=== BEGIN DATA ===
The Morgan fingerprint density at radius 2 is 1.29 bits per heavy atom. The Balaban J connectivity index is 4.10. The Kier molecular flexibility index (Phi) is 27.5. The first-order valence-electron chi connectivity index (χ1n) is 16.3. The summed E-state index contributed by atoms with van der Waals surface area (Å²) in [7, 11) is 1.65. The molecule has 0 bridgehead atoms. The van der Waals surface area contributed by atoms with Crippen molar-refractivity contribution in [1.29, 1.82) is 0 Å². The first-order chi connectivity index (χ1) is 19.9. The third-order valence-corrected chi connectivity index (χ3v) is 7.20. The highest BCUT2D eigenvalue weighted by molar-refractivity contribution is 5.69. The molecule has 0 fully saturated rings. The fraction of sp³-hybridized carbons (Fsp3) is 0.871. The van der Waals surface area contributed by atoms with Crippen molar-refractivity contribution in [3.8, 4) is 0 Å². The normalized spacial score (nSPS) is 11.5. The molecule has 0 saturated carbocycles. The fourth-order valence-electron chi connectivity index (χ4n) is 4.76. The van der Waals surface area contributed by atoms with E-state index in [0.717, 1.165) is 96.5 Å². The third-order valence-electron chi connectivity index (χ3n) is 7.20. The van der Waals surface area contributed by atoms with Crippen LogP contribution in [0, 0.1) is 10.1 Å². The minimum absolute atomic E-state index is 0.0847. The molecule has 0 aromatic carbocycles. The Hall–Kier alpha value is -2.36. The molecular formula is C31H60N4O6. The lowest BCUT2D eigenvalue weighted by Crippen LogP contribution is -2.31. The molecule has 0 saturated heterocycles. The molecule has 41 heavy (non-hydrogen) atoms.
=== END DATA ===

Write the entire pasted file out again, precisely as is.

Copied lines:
The Morgan fingerprint density at radius 2 is 1.29 bits per heavy atom. The Balaban J connectivity index is 4.10. The Kier molecular flexibility index (Phi) is 27.5. The first-order valence-electron chi connectivity index (χ1n) is 16.3. The summed E-state index contributed by atoms with van der Waals surface area (Å²) in [7, 11) is 1.65. The molecule has 0 bridgehead atoms. The van der Waals surface area contributed by atoms with Crippen molar-refractivity contribution in [1.29, 1.82) is 0 Å². The first-order chi connectivity index (χ1) is 19.9. The third-order valence-corrected chi connectivity index (χ3v) is 7.20. The highest BCUT2D eigenvalue weighted by molar-refractivity contribution is 5.69. The molecule has 0 fully saturated rings. The fraction of sp³-hybridized carbons (Fsp3) is 0.871. The van der Waals surface area contributed by atoms with Crippen molar-refractivity contribution in [3.8, 4) is 0 Å². The normalized spacial score (nSPS) is 11.5. The molecule has 0 saturated carbocycles. The fourth-order valence-electron chi connectivity index (χ4n) is 4.76. The van der Waals surface area contributed by atoms with E-state index in [0.717, 1.165) is 96.5 Å². The third-order valence-electron chi connectivity index (χ3n) is 7.20. The van der Waals surface area contributed by atoms with Crippen LogP contribution in [0, 0.1) is 10.1 Å². The minimum absolute atomic E-state index is 0.0847. The molecule has 0 aromatic carbocycles. The Hall–Kier alpha value is -2.36. The molecular formula is C31H60N4O6. The lowest BCUT2D eigenvalue weighted by Crippen LogP contribution is -2.31. The molecule has 0 saturated heterocycles. The molecule has 41 heavy (non-hydrogen) atoms.